In addition to technical training, the program also offers mentoring in business, English classes, life skills, digital marketing, and entrepreneurship to help set them up as online freelancers. In the future, the NGOs hope to provide the graduates with starter kits, tools, networking opportunities as well as small sums of credits to fast-track their self-reliance. To read more about the RESI program and the NRC’s efforts in Dadaab and Kakuma, click here.

What Advantages Does Freelancing Offer Refugees?

Programs like RESI that aim to broaden the scope of refugees’ skills should be encouraged all over the globe. Because of the times we live in, this will ensure that the displaced are not excluded from the digital revolution that is taking over the world, further fuelling their marginalization. As the NRC so astutely pointed out, manual vocational skills are important but they limit the individual’s potential to the refugee camp and its environs. And since the largest refugee camps in the world are mostly found in third world countries, the refugees have to compete for the already-limited jobs with locals which puts them at a great disadvantage.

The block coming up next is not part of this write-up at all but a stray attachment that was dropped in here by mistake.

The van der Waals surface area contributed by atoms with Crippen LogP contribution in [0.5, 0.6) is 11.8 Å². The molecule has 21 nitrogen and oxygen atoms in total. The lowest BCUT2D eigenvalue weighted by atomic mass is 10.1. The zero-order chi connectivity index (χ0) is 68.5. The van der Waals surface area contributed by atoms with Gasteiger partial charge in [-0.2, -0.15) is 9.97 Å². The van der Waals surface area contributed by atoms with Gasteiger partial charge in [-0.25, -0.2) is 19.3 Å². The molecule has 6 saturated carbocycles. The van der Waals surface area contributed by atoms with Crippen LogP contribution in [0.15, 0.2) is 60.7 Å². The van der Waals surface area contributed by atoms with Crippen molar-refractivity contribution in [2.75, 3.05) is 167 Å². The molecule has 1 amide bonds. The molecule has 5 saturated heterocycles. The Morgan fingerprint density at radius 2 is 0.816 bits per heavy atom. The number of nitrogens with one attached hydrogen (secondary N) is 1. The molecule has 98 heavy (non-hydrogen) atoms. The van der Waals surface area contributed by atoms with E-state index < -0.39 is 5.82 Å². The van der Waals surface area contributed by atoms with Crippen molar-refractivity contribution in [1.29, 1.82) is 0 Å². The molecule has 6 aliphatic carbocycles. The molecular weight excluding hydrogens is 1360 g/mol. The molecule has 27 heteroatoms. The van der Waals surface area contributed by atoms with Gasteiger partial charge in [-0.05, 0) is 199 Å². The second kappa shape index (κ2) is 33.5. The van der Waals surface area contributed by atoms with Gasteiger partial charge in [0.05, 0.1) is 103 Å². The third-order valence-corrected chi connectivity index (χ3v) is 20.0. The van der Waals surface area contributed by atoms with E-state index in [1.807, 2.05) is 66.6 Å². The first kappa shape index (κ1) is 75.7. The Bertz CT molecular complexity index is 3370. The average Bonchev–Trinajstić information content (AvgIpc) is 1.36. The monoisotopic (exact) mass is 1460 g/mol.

Digital skills, however, open people up to limitless possibilities. With the right infrastructure and the appropriate skills, graduates of such programs can apply to remote jobs from all over the world, their refugee status notwithstanding. As partakers of the freelance economy, they are more likely to gain financial independence as compared to working menial jobs for which they are paid less than their non-refugee counterparts in the same country. In the long run, it may end up reducing their reliance on charity.

In addition, their livelihoods are less likely to be disrupted by political and diplomatic tensions. The standing of refugees in their new homes is heavily reliant on the relationship between the host country and their countries of origin. Should the relationship sour, the thousands of refugees living in the foreign country may find themselves facing hostility from their hosts, which may deter their job-seeking efforts. But as freelancers working for a global clientele, the risk to their jobs is reduced. What’s more, because digital skills are universal, if they ever return to their original homes, they can still continue to earn a living without the  hassle of reintegration into conventional employment.